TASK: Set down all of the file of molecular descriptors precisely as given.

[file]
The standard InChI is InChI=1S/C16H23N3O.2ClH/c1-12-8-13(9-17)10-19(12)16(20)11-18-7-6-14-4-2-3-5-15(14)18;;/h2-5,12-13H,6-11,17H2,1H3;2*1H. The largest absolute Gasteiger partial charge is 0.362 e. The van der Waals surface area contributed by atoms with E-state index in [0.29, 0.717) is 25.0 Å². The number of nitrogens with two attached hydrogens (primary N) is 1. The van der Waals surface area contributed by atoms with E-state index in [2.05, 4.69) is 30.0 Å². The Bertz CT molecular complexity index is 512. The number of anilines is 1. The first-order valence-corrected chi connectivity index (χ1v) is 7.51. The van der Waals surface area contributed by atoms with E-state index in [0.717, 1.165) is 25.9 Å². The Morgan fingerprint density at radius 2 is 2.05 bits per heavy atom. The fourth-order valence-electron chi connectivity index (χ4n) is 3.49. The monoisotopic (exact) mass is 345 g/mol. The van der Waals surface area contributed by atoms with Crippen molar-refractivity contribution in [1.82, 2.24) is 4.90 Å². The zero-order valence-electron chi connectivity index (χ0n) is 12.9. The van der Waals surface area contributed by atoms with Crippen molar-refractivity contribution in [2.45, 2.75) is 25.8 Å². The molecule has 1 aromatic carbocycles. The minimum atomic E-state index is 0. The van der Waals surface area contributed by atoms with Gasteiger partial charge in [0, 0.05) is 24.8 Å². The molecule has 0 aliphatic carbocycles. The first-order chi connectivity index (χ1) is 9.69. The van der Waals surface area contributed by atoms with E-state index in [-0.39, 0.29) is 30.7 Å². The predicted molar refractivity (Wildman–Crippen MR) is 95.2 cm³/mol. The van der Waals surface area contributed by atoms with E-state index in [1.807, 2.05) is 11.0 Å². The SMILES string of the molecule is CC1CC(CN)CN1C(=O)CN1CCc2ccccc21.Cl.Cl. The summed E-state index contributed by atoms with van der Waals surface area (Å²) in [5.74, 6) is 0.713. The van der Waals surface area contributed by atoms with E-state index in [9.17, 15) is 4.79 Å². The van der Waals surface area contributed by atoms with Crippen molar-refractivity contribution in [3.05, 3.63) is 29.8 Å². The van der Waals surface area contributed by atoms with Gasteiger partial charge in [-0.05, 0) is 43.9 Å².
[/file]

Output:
The standard InChI is InChI=1S/C16H23N3O.2ClH/c1-12-8-13(9-17)10-19(12)16(20)11-18-7-6-14-4-2-3-5-15(14)18;;/h2-5,12-13H,6-11,17H2,1H3;2*1H. The largest absolute Gasteiger partial charge is 0.362 e. The van der Waals surface area contributed by atoms with E-state index in [0.29, 0.717) is 25.0 Å². The number of nitrogens with two attached hydrogens (primary N) is 1. The van der Waals surface area contributed by atoms with E-state index in [2.05, 4.69) is 30.0 Å². The Bertz CT molecular complexity index is 512. The number of anilines is 1. The first-order valence-corrected chi connectivity index (χ1v) is 7.51. The van der Waals surface area contributed by atoms with E-state index in [0.717, 1.165) is 25.9 Å². The Morgan fingerprint density at radius 2 is 2.05 bits per heavy atom. The fourth-order valence-electron chi connectivity index (χ4n) is 3.49. The monoisotopic (exact) mass is 345 g/mol. The van der Waals surface area contributed by atoms with Crippen molar-refractivity contribution in [1.82, 2.24) is 4.90 Å². The zero-order valence-electron chi connectivity index (χ0n) is 12.9. The van der Waals surface area contributed by atoms with Crippen molar-refractivity contribution in [2.45, 2.75) is 25.8 Å². The molecule has 1 aromatic carbocycles. The minimum atomic E-state index is 0. The van der Waals surface area contributed by atoms with Gasteiger partial charge in [0, 0.05) is 24.8 Å². The molecule has 0 aliphatic carbocycles. The first-order chi connectivity index (χ1) is 9.69. The van der Waals surface area contributed by atoms with E-state index in [-0.39, 0.29) is 30.7 Å². The predicted molar refractivity (Wildman–Crippen MR) is 95.2 cm³/mol. The van der Waals surface area contributed by atoms with E-state index in [1.807, 2.05) is 11.0 Å². The SMILES string of the molecule is CC1CC(CN)CN1C(=O)CN1CCc2ccccc21.Cl.Cl. The summed E-state index contributed by atoms with van der Waals surface area (Å²) in [5.74, 6) is 0.713. The van der Waals surface area contributed by atoms with E-state index in [9.17, 15) is 4.79 Å². The van der Waals surface area contributed by atoms with Crippen molar-refractivity contribution in [3.05, 3.63) is 29.8 Å². The van der Waals surface area contributed by atoms with Gasteiger partial charge in [-0.05, 0) is 43.9 Å².